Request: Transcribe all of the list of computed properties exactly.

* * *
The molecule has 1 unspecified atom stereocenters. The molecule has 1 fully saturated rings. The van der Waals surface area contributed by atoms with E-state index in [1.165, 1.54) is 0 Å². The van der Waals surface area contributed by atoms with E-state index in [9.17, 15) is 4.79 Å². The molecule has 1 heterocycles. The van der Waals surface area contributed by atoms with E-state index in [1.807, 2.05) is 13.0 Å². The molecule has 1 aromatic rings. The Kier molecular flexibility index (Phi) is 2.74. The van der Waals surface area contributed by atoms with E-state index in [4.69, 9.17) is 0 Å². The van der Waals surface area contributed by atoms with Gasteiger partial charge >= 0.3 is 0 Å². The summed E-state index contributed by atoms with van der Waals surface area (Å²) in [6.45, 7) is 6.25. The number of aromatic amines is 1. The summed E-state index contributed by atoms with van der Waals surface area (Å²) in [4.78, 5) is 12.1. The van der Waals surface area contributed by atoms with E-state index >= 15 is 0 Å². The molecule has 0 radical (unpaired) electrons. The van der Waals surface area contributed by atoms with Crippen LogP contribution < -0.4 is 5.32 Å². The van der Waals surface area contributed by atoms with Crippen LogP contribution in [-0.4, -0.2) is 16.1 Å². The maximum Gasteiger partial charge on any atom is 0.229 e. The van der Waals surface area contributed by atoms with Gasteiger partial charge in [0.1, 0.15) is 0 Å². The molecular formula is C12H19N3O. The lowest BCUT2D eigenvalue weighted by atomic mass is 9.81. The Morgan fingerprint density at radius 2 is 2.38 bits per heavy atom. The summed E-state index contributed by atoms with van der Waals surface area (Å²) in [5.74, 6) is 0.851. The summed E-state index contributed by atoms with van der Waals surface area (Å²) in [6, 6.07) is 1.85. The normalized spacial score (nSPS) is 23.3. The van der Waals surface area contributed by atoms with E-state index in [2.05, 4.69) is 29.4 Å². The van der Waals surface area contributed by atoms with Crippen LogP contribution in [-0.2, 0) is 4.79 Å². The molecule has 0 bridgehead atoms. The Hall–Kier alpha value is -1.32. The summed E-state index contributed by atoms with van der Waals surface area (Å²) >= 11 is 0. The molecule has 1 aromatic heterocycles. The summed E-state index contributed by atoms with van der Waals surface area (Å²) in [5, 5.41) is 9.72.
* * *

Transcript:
The molecule has 1 unspecified atom stereocenters. The molecule has 1 fully saturated rings. The van der Waals surface area contributed by atoms with E-state index in [1.165, 1.54) is 0 Å². The van der Waals surface area contributed by atoms with E-state index in [9.17, 15) is 4.79 Å². The molecule has 1 heterocycles. The van der Waals surface area contributed by atoms with E-state index in [1.807, 2.05) is 13.0 Å². The molecule has 1 aromatic rings. The Kier molecular flexibility index (Phi) is 2.74. The van der Waals surface area contributed by atoms with E-state index in [4.69, 9.17) is 0 Å². The van der Waals surface area contributed by atoms with Gasteiger partial charge >= 0.3 is 0 Å². The summed E-state index contributed by atoms with van der Waals surface area (Å²) in [6.45, 7) is 6.25. The number of aromatic amines is 1. The summed E-state index contributed by atoms with van der Waals surface area (Å²) in [4.78, 5) is 12.1. The van der Waals surface area contributed by atoms with E-state index >= 15 is 0 Å². The molecule has 0 radical (unpaired) electrons. The van der Waals surface area contributed by atoms with Crippen LogP contribution < -0.4 is 5.32 Å². The van der Waals surface area contributed by atoms with Crippen LogP contribution in [-0.4, -0.2) is 16.1 Å². The maximum Gasteiger partial charge on any atom is 0.229 e. The van der Waals surface area contributed by atoms with Gasteiger partial charge in [0.1, 0.15) is 0 Å². The molecular formula is C12H19N3O. The lowest BCUT2D eigenvalue weighted by atomic mass is 9.81. The Morgan fingerprint density at radius 2 is 2.38 bits per heavy atom. The summed E-state index contributed by atoms with van der Waals surface area (Å²) in [5.74, 6) is 0.851. The summed E-state index contributed by atoms with van der Waals surface area (Å²) in [6, 6.07) is 1.85. The normalized spacial score (nSPS) is 23.3. The van der Waals surface area contributed by atoms with E-state index in [2.05, 4.69) is 29.4 Å². The van der Waals surface area contributed by atoms with Crippen LogP contribution in [-0.2, 0) is 4.79 Å². The molecule has 0 bridgehead atoms. The Hall–Kier alpha value is -1.32. The summed E-state index contributed by atoms with van der Waals surface area (Å²) >= 11 is 0. The molecule has 1 aromatic heterocycles. The summed E-state index contributed by atoms with van der Waals surface area (Å²) in [5, 5.41) is 9.72.